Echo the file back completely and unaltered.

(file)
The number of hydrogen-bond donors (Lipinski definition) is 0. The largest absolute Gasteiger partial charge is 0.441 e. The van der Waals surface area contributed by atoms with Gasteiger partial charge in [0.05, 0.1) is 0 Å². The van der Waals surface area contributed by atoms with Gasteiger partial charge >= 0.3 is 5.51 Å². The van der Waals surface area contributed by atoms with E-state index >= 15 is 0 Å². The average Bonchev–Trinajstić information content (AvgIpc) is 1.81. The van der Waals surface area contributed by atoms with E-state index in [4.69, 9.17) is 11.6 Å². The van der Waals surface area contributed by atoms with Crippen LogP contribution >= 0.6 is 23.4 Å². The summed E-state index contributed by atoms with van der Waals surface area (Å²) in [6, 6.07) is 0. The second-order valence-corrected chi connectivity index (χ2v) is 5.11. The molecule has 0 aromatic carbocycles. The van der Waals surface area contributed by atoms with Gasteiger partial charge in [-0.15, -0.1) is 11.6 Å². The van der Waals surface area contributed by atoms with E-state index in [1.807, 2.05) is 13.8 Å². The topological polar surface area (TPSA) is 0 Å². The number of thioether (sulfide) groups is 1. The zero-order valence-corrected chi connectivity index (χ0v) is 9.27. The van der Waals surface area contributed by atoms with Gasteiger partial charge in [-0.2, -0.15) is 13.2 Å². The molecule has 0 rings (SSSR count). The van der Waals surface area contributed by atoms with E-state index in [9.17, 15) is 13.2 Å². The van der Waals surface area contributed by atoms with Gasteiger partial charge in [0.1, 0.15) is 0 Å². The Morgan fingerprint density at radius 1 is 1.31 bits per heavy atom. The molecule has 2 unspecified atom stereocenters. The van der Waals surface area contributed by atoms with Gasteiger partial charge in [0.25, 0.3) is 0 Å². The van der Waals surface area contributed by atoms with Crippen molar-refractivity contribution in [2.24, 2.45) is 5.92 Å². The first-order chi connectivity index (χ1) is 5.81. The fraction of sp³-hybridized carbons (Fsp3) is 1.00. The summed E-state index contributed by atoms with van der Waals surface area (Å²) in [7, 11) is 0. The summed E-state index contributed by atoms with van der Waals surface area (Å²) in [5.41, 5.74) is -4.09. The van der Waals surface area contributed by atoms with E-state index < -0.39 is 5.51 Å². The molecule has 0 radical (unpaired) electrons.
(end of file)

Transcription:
The number of hydrogen-bond donors (Lipinski definition) is 0. The largest absolute Gasteiger partial charge is 0.441 e. The van der Waals surface area contributed by atoms with Gasteiger partial charge in [0.05, 0.1) is 0 Å². The van der Waals surface area contributed by atoms with Gasteiger partial charge >= 0.3 is 5.51 Å². The van der Waals surface area contributed by atoms with E-state index >= 15 is 0 Å². The average Bonchev–Trinajstić information content (AvgIpc) is 1.81. The van der Waals surface area contributed by atoms with E-state index in [4.69, 9.17) is 11.6 Å². The van der Waals surface area contributed by atoms with Crippen LogP contribution >= 0.6 is 23.4 Å². The summed E-state index contributed by atoms with van der Waals surface area (Å²) in [6, 6.07) is 0. The second-order valence-corrected chi connectivity index (χ2v) is 5.11. The molecule has 0 aromatic carbocycles. The van der Waals surface area contributed by atoms with Gasteiger partial charge in [-0.15, -0.1) is 11.6 Å². The van der Waals surface area contributed by atoms with E-state index in [1.807, 2.05) is 13.8 Å². The topological polar surface area (TPSA) is 0 Å². The number of thioether (sulfide) groups is 1. The zero-order valence-corrected chi connectivity index (χ0v) is 9.27. The van der Waals surface area contributed by atoms with Gasteiger partial charge in [-0.2, -0.15) is 13.2 Å². The molecule has 0 rings (SSSR count). The van der Waals surface area contributed by atoms with E-state index in [9.17, 15) is 13.2 Å². The van der Waals surface area contributed by atoms with Gasteiger partial charge in [0.1, 0.15) is 0 Å². The Morgan fingerprint density at radius 1 is 1.31 bits per heavy atom. The molecule has 2 unspecified atom stereocenters. The van der Waals surface area contributed by atoms with Gasteiger partial charge in [0.25, 0.3) is 0 Å². The van der Waals surface area contributed by atoms with Crippen molar-refractivity contribution in [2.24, 2.45) is 5.92 Å². The first-order chi connectivity index (χ1) is 5.81. The fraction of sp³-hybridized carbons (Fsp3) is 1.00. The summed E-state index contributed by atoms with van der Waals surface area (Å²) in [7, 11) is 0. The summed E-state index contributed by atoms with van der Waals surface area (Å²) in [5.41, 5.74) is -4.09. The van der Waals surface area contributed by atoms with E-state index < -0.39 is 5.51 Å². The molecule has 0 radical (unpaired) electrons.